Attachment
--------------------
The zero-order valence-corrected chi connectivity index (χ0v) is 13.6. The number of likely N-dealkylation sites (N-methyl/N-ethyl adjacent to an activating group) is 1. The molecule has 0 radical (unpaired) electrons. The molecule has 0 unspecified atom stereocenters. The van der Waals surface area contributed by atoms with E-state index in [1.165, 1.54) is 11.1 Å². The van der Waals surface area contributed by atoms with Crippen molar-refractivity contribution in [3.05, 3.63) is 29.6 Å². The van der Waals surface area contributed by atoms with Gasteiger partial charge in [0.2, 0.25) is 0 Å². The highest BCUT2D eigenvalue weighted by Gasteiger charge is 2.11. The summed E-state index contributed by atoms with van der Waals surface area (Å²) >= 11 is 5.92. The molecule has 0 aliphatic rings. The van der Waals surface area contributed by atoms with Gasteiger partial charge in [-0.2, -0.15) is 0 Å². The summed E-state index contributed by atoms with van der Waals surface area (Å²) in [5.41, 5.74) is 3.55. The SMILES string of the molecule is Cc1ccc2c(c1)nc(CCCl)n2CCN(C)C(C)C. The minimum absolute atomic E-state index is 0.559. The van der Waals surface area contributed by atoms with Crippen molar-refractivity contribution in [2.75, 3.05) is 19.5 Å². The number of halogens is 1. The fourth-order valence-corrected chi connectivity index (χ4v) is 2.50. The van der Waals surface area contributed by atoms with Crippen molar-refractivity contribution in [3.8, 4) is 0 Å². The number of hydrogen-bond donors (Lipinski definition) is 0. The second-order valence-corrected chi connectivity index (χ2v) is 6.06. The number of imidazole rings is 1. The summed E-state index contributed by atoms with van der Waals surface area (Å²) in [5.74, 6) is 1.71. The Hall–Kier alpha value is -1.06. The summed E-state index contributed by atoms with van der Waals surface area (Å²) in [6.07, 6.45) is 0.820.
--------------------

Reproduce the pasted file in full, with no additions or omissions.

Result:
The zero-order valence-corrected chi connectivity index (χ0v) is 13.6. The number of likely N-dealkylation sites (N-methyl/N-ethyl adjacent to an activating group) is 1. The molecule has 0 radical (unpaired) electrons. The molecule has 0 unspecified atom stereocenters. The van der Waals surface area contributed by atoms with E-state index in [1.165, 1.54) is 11.1 Å². The van der Waals surface area contributed by atoms with Crippen molar-refractivity contribution in [3.05, 3.63) is 29.6 Å². The van der Waals surface area contributed by atoms with Gasteiger partial charge in [0.2, 0.25) is 0 Å². The highest BCUT2D eigenvalue weighted by Gasteiger charge is 2.11. The summed E-state index contributed by atoms with van der Waals surface area (Å²) >= 11 is 5.92. The molecule has 0 aliphatic rings. The van der Waals surface area contributed by atoms with Gasteiger partial charge in [-0.2, -0.15) is 0 Å². The summed E-state index contributed by atoms with van der Waals surface area (Å²) in [5.41, 5.74) is 3.55. The SMILES string of the molecule is Cc1ccc2c(c1)nc(CCCl)n2CCN(C)C(C)C. The minimum absolute atomic E-state index is 0.559. The van der Waals surface area contributed by atoms with Crippen molar-refractivity contribution in [2.75, 3.05) is 19.5 Å². The number of halogens is 1. The fourth-order valence-corrected chi connectivity index (χ4v) is 2.50. The van der Waals surface area contributed by atoms with Crippen molar-refractivity contribution in [3.8, 4) is 0 Å². The number of hydrogen-bond donors (Lipinski definition) is 0. The second-order valence-corrected chi connectivity index (χ2v) is 6.06. The number of imidazole rings is 1. The summed E-state index contributed by atoms with van der Waals surface area (Å²) in [5.74, 6) is 1.71. The Hall–Kier alpha value is -1.06. The summed E-state index contributed by atoms with van der Waals surface area (Å²) in [6.07, 6.45) is 0.820.